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More on the Practical Uses of Automation

More on the Practical Uses of Automation
by Bernard Murphy on 04-18-2016 at 12:00 pm

There’s a good article in the March issue of the Communications of the ACM which follows a theme I  commented in my “One, Two Many” post. But the CACM article has a better title: “Automation should be like Iron Man, not Ultron”.

For anyone who hasn’t seen the movies, Iron Man is a man (Tony Stark) who has built a suit to enhance his abilities. Ultron is an automaton, made in a similar form to the Iron Man suit but not requiring a human operator. Of course the CACM article doesn’t use the movie as an argument – that would be silly. What the author (Tom Limoncelli) does is to talk about different classes of automation and why one class may ultimately prove superior to the others.

The leftover principle
This is the first class – automate the easy stuff and leave the hard stuff to the humans. A problem with this is that what’s leftover gets progressively harder and within the abilities of only a small number of people. Also we develop skills to solve harder problems while we are solving easier problems. Take away the easy problems and our general problem-solving skills deteriorate. In the limit, this is the Ultron approach. There’s another problem he didn’t mention. The economics of solving easy problems are not very attractive because we don’t assign much value to solving easy problems. Of course as the problems get harder they should gain value, but difficulty is in the eye of the beholder. Ultimately this path is self-defeating because it makes obsolescent the things (us) it is supposed to be helping and even then with questionable rate of return for solution builders, at least in the early stages.

The compensatory principle
In the second class, you separate what is best done by machines (repetitive, data-driven tasks, requiring 24-7 operation, dangerous tasks, tasks requiring more than human strength or precision, …) from what is best done by humans (improvisation, flexibility, adaptability, judgment, …). Man and machine compensate for each others respective weaknesses. This should be a good guide in principle though it seems that many, perhaps most tasks do not break down so cleanly into these two categories, as is clear when you consider recent progress in vision automation. This area has seen a lot of success but progress extends less clearly to complex action consequences. Braking to avoid hitting an object is comparatively easy but if there isn’t sufficient stopping distance, choosing from the next set of options (collide anyway at lower speed, turn to avoid, thus possibly hitting something else, ..) may not always be so easy to rank-order. This path is useful case-by-case but but doesn’t provide a larger guiding philosophy.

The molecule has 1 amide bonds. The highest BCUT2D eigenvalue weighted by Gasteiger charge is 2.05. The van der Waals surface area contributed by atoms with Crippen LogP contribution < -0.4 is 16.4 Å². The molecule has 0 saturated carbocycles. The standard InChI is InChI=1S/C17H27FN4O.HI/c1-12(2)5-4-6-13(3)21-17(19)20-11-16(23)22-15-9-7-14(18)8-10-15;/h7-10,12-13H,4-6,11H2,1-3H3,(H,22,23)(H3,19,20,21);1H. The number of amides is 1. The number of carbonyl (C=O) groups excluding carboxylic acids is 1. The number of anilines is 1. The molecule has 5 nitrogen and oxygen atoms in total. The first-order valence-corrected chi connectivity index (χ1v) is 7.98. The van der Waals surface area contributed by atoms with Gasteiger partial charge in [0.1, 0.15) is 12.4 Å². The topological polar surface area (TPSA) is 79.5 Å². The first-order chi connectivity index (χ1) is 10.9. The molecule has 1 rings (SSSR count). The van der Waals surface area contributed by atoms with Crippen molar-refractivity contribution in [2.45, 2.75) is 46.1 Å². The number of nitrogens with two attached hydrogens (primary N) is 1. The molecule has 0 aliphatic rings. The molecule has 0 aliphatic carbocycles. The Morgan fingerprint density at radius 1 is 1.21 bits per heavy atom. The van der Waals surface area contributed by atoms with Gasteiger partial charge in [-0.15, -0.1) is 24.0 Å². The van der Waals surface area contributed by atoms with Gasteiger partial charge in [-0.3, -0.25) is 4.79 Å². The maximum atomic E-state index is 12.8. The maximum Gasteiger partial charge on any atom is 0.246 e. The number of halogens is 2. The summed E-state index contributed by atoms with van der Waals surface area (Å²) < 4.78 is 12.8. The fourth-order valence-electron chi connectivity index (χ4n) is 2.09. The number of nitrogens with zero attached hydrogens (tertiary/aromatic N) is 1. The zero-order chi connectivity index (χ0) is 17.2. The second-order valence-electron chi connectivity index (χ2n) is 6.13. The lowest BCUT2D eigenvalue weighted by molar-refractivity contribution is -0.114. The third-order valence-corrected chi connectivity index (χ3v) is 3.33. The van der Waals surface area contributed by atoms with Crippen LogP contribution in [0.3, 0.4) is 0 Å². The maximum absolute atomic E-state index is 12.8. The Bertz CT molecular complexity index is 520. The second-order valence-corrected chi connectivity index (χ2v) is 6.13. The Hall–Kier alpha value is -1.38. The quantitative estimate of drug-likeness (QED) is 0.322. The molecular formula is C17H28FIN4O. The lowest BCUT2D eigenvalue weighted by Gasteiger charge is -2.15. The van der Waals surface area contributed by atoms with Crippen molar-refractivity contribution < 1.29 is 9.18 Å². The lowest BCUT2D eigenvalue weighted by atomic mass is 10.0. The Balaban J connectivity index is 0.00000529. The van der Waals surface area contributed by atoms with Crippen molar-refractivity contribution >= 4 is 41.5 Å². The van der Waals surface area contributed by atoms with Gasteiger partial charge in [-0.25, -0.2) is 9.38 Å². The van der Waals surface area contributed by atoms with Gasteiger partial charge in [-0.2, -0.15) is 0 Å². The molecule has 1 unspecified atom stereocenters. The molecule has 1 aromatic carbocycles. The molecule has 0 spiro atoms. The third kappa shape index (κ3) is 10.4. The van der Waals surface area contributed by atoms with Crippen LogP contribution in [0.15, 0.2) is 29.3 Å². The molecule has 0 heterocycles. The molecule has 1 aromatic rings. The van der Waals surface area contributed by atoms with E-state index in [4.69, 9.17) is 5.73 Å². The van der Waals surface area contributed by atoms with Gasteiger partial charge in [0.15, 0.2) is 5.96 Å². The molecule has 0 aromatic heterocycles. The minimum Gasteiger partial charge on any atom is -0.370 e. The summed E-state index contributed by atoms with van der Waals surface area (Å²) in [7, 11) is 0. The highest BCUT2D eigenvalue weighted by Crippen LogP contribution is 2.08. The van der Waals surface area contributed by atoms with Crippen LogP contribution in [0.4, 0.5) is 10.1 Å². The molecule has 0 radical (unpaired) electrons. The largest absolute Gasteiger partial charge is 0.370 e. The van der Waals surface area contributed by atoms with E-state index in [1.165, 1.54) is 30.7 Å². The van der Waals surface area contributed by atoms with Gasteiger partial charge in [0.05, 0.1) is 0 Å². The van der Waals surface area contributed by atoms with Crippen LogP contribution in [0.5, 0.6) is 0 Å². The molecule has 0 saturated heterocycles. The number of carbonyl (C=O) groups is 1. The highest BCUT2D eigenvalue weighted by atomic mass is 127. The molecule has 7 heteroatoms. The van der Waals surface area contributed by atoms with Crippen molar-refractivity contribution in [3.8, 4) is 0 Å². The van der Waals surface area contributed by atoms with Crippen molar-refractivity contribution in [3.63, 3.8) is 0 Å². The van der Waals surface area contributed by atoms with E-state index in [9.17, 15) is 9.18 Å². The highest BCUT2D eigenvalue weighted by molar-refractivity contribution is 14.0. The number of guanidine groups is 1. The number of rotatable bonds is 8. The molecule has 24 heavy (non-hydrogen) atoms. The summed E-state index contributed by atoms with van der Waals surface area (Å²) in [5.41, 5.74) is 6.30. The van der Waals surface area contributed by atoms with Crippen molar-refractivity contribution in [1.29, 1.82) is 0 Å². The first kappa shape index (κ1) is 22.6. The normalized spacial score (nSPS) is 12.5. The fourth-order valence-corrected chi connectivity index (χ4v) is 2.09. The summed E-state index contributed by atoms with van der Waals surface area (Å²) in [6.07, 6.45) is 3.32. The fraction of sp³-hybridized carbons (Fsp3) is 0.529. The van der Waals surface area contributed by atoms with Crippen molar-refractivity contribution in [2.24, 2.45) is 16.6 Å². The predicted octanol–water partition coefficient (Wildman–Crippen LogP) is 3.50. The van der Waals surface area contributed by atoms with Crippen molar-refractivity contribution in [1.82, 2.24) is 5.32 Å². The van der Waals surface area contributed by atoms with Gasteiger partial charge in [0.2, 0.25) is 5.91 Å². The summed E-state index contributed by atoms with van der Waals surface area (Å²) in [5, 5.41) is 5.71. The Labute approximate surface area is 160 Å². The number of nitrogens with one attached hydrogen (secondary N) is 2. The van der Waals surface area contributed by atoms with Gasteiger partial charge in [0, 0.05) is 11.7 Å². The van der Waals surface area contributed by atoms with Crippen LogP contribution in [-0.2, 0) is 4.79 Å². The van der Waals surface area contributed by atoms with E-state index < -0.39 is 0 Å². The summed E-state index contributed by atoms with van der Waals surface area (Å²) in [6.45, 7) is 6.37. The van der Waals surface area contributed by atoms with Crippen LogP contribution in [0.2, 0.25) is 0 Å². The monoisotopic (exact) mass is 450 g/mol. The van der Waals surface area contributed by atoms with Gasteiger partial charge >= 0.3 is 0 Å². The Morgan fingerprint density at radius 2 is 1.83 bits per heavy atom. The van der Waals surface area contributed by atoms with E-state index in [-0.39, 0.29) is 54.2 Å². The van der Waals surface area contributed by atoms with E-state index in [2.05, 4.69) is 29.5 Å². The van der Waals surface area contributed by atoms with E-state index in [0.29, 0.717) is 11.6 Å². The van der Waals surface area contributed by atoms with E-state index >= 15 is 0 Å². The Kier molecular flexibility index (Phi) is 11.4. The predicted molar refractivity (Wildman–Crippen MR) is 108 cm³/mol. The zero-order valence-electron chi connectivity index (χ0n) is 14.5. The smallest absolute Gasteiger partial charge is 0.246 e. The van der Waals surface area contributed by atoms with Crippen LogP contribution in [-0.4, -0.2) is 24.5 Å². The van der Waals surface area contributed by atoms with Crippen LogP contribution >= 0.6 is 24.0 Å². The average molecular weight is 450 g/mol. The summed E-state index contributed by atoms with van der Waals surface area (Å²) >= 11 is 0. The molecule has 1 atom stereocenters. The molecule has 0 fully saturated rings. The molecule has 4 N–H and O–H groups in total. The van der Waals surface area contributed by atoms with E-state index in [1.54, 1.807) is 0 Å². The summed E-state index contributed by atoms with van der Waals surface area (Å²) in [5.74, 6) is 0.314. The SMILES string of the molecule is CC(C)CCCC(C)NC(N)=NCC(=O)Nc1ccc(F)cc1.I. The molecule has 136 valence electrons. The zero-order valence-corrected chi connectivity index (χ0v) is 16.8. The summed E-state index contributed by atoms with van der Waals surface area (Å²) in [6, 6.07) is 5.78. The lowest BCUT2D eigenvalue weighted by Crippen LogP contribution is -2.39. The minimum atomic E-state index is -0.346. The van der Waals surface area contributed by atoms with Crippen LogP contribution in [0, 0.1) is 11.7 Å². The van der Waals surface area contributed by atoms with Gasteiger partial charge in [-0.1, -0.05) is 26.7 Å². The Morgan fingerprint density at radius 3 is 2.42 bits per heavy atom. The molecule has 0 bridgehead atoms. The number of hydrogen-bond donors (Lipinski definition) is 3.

The complementarity principle
In this final class in the article, you look at automation as a way to complement us, to extend what we can do, not a way to replace us (unless whatever you do is easily automated). In other words, automation should be more like Iron Man, not Ultron. The author brings up an interesting value for this approach, illustrated by a system he and others created to take a (hardware) system out of a cloud, send it for repair and later recommission the repaired system back into the cloud. In this case, the automation was treated as an extension to the team, working in areas it was told to work, avoiding systems it was told to leave alone and filing problem tickets where it became confused and did not know how to proceed. Over time the team learned and refined the system and were dealing with less cases manually, but never fully disengaged – they continued to learn as they refined the system and perhaps (my view) could only asymptotically move towards full automation.

For tasks on an assembly line, whether in a factory or an office, you don’t need an Iron Man, you need an Ultron. But this automation chips away only at the lower rungs of labor, as has always been the case (there really is nothing truly new under the sun). For anything higher up, we need more Iron Man suits, not more Ultrons.

You can access the CACM article HERE. Sorry you have to have a subscription or you have to buy the article.

More articles by Bernard…

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